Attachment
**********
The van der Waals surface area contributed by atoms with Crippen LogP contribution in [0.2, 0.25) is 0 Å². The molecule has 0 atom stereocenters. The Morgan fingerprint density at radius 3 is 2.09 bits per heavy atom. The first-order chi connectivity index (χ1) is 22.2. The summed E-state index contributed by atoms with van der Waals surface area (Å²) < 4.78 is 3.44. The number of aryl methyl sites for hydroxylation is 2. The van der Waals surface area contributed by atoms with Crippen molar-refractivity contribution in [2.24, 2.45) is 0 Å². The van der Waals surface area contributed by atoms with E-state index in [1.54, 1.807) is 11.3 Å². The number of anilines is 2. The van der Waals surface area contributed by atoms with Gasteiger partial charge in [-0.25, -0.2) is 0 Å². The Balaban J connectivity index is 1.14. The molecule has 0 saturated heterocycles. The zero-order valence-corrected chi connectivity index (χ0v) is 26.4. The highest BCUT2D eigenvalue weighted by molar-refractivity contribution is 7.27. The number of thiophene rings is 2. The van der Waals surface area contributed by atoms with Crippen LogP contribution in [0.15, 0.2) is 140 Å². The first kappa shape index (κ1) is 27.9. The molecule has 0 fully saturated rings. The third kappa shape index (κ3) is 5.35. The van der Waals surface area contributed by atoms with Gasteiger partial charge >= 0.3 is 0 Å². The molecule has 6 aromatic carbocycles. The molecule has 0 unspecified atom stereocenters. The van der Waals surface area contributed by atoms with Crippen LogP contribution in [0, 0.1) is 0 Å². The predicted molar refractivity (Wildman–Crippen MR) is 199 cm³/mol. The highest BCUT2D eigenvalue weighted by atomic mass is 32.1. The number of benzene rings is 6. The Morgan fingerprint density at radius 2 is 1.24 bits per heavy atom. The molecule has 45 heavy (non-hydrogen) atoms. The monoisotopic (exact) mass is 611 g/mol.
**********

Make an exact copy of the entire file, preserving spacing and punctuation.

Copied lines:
The van der Waals surface area contributed by atoms with Crippen LogP contribution in [0.2, 0.25) is 0 Å². The molecule has 0 atom stereocenters. The Morgan fingerprint density at radius 3 is 2.09 bits per heavy atom. The first-order chi connectivity index (χ1) is 22.2. The summed E-state index contributed by atoms with van der Waals surface area (Å²) < 4.78 is 3.44. The number of aryl methyl sites for hydroxylation is 2. The van der Waals surface area contributed by atoms with Crippen molar-refractivity contribution in [2.24, 2.45) is 0 Å². The van der Waals surface area contributed by atoms with E-state index in [1.54, 1.807) is 11.3 Å². The number of anilines is 2. The van der Waals surface area contributed by atoms with Gasteiger partial charge in [-0.25, -0.2) is 0 Å². The Balaban J connectivity index is 1.14. The molecule has 0 saturated heterocycles. The zero-order valence-corrected chi connectivity index (χ0v) is 26.4. The highest BCUT2D eigenvalue weighted by molar-refractivity contribution is 7.27. The number of thiophene rings is 2. The van der Waals surface area contributed by atoms with Crippen LogP contribution in [0.15, 0.2) is 140 Å². The first kappa shape index (κ1) is 27.9. The molecule has 0 fully saturated rings. The third kappa shape index (κ3) is 5.35. The van der Waals surface area contributed by atoms with Gasteiger partial charge >= 0.3 is 0 Å². The molecule has 6 aromatic carbocycles. The molecule has 0 unspecified atom stereocenters. The van der Waals surface area contributed by atoms with Crippen LogP contribution in [0, 0.1) is 0 Å². The predicted molar refractivity (Wildman–Crippen MR) is 199 cm³/mol. The highest BCUT2D eigenvalue weighted by atomic mass is 32.1. The number of benzene rings is 6. The Morgan fingerprint density at radius 2 is 1.24 bits per heavy atom. The molecule has 45 heavy (non-hydrogen) atoms. The monoisotopic (exact) mass is 611 g/mol.